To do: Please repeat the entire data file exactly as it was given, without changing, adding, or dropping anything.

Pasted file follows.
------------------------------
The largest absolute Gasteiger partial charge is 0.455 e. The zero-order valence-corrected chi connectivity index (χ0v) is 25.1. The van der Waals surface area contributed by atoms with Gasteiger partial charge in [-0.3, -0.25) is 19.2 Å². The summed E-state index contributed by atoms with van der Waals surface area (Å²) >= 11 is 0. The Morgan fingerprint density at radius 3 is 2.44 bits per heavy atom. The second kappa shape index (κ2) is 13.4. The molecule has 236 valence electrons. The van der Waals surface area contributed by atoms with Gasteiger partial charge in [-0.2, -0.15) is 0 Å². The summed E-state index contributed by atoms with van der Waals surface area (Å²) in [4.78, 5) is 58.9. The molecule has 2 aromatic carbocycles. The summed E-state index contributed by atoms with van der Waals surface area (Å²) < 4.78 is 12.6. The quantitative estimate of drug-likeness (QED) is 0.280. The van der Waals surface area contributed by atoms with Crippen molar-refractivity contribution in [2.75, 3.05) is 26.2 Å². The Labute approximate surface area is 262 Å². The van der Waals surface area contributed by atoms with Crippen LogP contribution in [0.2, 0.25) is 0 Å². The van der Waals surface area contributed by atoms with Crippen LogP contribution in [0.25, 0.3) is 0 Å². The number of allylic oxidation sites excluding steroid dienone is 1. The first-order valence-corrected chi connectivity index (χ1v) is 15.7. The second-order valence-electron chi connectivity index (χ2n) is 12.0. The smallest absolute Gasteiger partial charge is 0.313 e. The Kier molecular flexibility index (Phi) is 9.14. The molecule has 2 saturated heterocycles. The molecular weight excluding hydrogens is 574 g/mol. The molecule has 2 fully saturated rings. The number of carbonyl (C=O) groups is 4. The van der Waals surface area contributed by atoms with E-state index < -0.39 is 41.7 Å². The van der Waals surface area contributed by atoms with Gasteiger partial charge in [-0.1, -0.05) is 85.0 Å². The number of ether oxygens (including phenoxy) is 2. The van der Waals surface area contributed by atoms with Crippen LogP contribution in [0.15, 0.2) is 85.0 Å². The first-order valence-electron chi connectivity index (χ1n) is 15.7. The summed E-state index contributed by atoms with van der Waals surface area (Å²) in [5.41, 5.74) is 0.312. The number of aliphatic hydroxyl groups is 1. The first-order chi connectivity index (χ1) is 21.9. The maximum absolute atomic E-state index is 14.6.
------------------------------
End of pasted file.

The largest absolute Gasteiger partial charge is 0.455 e. The zero-order valence-corrected chi connectivity index (χ0v) is 25.1. The van der Waals surface area contributed by atoms with Gasteiger partial charge in [-0.3, -0.25) is 19.2 Å². The summed E-state index contributed by atoms with van der Waals surface area (Å²) >= 11 is 0. The Morgan fingerprint density at radius 3 is 2.44 bits per heavy atom. The second kappa shape index (κ2) is 13.4. The molecule has 236 valence electrons. The van der Waals surface area contributed by atoms with Gasteiger partial charge in [-0.2, -0.15) is 0 Å². The summed E-state index contributed by atoms with van der Waals surface area (Å²) in [4.78, 5) is 58.9. The molecule has 2 aromatic carbocycles. The summed E-state index contributed by atoms with van der Waals surface area (Å²) < 4.78 is 12.6. The quantitative estimate of drug-likeness (QED) is 0.280. The van der Waals surface area contributed by atoms with Crippen molar-refractivity contribution in [2.75, 3.05) is 26.2 Å². The Labute approximate surface area is 262 Å². The van der Waals surface area contributed by atoms with Crippen LogP contribution in [0.2, 0.25) is 0 Å². The van der Waals surface area contributed by atoms with Crippen LogP contribution in [0.25, 0.3) is 0 Å². The number of allylic oxidation sites excluding steroid dienone is 1. The first-order valence-corrected chi connectivity index (χ1v) is 15.7. The second-order valence-electron chi connectivity index (χ2n) is 12.0. The smallest absolute Gasteiger partial charge is 0.313 e. The Kier molecular flexibility index (Phi) is 9.14. The molecule has 2 saturated heterocycles. The molecular weight excluding hydrogens is 574 g/mol. The molecule has 2 fully saturated rings. The number of carbonyl (C=O) groups is 4. The van der Waals surface area contributed by atoms with E-state index < -0.39 is 41.7 Å². The van der Waals surface area contributed by atoms with Gasteiger partial charge in [-0.1, -0.05) is 85.0 Å². The number of ether oxygens (including phenoxy) is 2. The van der Waals surface area contributed by atoms with Crippen LogP contribution in [0.15, 0.2) is 85.0 Å². The first-order valence-electron chi connectivity index (χ1n) is 15.7. The summed E-state index contributed by atoms with van der Waals surface area (Å²) in [5.41, 5.74) is 0.312. The number of aliphatic hydroxyl groups is 1. The first-order chi connectivity index (χ1) is 21.9. The maximum absolute atomic E-state index is 14.6.